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who represented M. Guizot and progress at Rome, and from M. Metternich and the Sanfedisti, as the Old Catholic party was called, on the other. While the Pope was thus hesitating between progress and reaction, Lord John, with the consent of his colleagues, prevailed over the reluctance of the Court, and decided on sending a special mission to Italy. He entrusted the task to Lord Minto, who had special qualifications for the office. In the first place Lord Minto's son-in-law was Minister at the Court of Piedmont; in the next place, as a member of the Cabinet, and as the member who in his department had nothing to do, he was both available for the mission and peculiarly qualified to speak the mind of his colleagues; while, in the third place, though blood is not usually a recommendation for office, it was certain that the Prime Minister's father-in-law would speak with an authority which no other man of equal ability could command. During the autumn of 1847 Lord Minto's presence was everywhere regarded as an encouragement to reform. Late in the year, however, more energetic movements disconcerted the efforts of the moderate reformers. Riots in Milan, in Venice, and in Central Italy justified, or seemed to justify, the acts of repression and interference to which Austria resorted. In January 1848 a rising in Sicily forced the King to concede what was known as the Constitution of 1812. In the same month the Piedmontese demanded and obtained representative institutions. The news of the revolution in February fell, therefore, like a spark on a magazine ready to explode. Milan and Venice, it has already been stated, drove out their Austrian garrisons; Piedmont formally marched to the help of the Milanese. All Italy clamoured to be led against Austria; and the Austrians actually appealed to Great Britain to mediate in the crisis. The British Court watched these events with dislike. Prince Albert, six years afterwards, told Count Vitzthum that the King of Piedmont had fallen like a robber on Lombardy in 1848.” The Prime Minister, on the contrary, regarded the crisis with very different feelings. He shall, however, explain his own views in his own language :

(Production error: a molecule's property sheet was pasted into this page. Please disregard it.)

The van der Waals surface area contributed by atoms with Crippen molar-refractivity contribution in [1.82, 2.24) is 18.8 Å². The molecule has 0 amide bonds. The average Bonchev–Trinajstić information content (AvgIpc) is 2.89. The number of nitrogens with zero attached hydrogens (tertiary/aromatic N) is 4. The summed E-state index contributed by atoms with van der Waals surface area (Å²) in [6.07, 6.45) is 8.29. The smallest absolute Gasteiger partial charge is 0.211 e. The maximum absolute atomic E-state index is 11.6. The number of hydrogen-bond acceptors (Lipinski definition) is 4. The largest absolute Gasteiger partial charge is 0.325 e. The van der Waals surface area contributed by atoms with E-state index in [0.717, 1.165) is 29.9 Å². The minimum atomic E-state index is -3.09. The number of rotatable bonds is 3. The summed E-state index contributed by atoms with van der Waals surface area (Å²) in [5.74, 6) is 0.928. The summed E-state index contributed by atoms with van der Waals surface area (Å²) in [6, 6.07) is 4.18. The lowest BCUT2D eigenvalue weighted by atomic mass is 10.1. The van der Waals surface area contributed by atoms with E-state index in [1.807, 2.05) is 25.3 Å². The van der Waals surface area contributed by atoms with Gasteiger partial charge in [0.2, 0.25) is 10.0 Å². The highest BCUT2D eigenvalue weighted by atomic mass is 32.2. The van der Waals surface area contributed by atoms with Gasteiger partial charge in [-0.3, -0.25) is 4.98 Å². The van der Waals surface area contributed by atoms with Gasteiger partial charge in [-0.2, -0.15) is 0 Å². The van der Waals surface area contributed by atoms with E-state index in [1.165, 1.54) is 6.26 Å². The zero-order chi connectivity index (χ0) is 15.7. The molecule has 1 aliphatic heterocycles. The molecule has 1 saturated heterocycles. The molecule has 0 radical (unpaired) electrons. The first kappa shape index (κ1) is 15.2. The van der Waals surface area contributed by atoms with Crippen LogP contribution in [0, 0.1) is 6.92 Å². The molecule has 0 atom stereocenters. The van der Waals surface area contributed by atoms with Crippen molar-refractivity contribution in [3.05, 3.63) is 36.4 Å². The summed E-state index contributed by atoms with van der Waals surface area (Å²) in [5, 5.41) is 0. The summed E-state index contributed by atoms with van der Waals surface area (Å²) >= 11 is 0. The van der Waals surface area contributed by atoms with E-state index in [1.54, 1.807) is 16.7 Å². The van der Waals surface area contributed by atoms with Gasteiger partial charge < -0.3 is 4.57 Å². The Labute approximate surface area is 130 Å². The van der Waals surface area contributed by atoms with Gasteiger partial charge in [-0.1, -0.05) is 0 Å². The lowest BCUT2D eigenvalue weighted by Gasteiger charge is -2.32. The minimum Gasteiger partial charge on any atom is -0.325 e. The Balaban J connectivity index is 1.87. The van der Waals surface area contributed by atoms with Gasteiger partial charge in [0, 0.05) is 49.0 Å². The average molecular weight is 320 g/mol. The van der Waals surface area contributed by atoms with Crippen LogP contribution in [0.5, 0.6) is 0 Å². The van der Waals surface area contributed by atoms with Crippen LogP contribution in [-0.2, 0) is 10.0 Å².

* Life of Prince Consort, i. 428, seq. The Queen thought the mission “a very grave question.” * Memoirs of Count Vitzthum, i. Io9.

Memorandum] - May 1, 1848.